Mass, Weight and Density Mass and Weight
Mass is a measure of the amount of matter or substance in a body. It cannot be changed by its location,shape and speed.
SI unit: kg
Weight is a force and has direction. This direction is downward, towards the centre of the Earth. This force is also called gravitational force or gravity.
SI unit: N
Gravity is experienced in the region surrounding the Earth called the gravitational field. The force is the strongest on the surface of the Earth and gets weaker further away.
Gravitational field strength g is defined as the gravitational force acting per unit mass on an object. It is about 10 N kg-1.
On moon, it is 1.6 N kg.
The more mass an object has, the greater the gravitational force acting on it., their relationship is linear and directly proportional.
Common weighing instrument measures the weight of an object, but they are calibrated to give readings in grams (g) or kilograms (kg) using the g value of the Earth. Thus, they cannot be used on the moon or any other places with different gravitational field.
To avoid using different weighing scales for different gravitational field strengths, the mass o an object can be measured easily using the beam balance.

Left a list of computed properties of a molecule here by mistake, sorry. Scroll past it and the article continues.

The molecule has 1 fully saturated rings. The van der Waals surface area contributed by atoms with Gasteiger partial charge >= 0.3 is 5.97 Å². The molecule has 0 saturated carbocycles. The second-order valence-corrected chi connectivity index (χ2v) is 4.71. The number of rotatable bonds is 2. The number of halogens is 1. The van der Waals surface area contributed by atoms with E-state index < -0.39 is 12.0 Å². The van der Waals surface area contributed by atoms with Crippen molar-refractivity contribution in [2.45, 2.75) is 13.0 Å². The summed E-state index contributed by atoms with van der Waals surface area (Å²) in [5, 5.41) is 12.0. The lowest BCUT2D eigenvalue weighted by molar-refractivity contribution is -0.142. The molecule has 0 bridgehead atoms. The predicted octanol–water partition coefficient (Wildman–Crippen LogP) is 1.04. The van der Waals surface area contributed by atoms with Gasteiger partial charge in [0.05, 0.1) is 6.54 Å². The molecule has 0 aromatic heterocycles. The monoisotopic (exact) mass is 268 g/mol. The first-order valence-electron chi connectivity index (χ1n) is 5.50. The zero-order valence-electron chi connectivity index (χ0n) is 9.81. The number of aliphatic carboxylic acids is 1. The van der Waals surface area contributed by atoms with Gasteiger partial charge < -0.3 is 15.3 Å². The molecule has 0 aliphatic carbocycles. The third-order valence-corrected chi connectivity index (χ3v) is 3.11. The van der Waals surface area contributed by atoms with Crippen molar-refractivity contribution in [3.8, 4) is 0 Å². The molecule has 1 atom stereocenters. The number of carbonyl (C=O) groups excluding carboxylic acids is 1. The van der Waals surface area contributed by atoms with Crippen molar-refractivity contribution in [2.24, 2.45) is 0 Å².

Refer Unit 5: Turning Effect of Forces.
Inertia of an object refers to the reluctance of the object to change its state of rest or motion. An object with more mass has greater inertia.
Strapping astronauts in the horizontal position will minimize the flow of blood away from the brain caused by the inertia of the blood due to the sudden large upward acceleration of the space shuttle. The blood that flows away from the head will deprive their brains of oxygen if the astronauts are strapped in a vertical position.
The density of a substance is defined as its mass per unit volume. For pure substances, it is a fixed property.
Density p (Greek alphabet ‘rho) p = m/V where
SI unit of density is kilogram per cubic metre (kg m-3).
Note: if mass is measured in grams and volume in cubic centimetres, the unit of density would be gram per cubic centimetre.
Thus, the common unit of density used is g cm-3 since the objects we handle daily have much smaller masses and volumes.
Average density = mass/ volume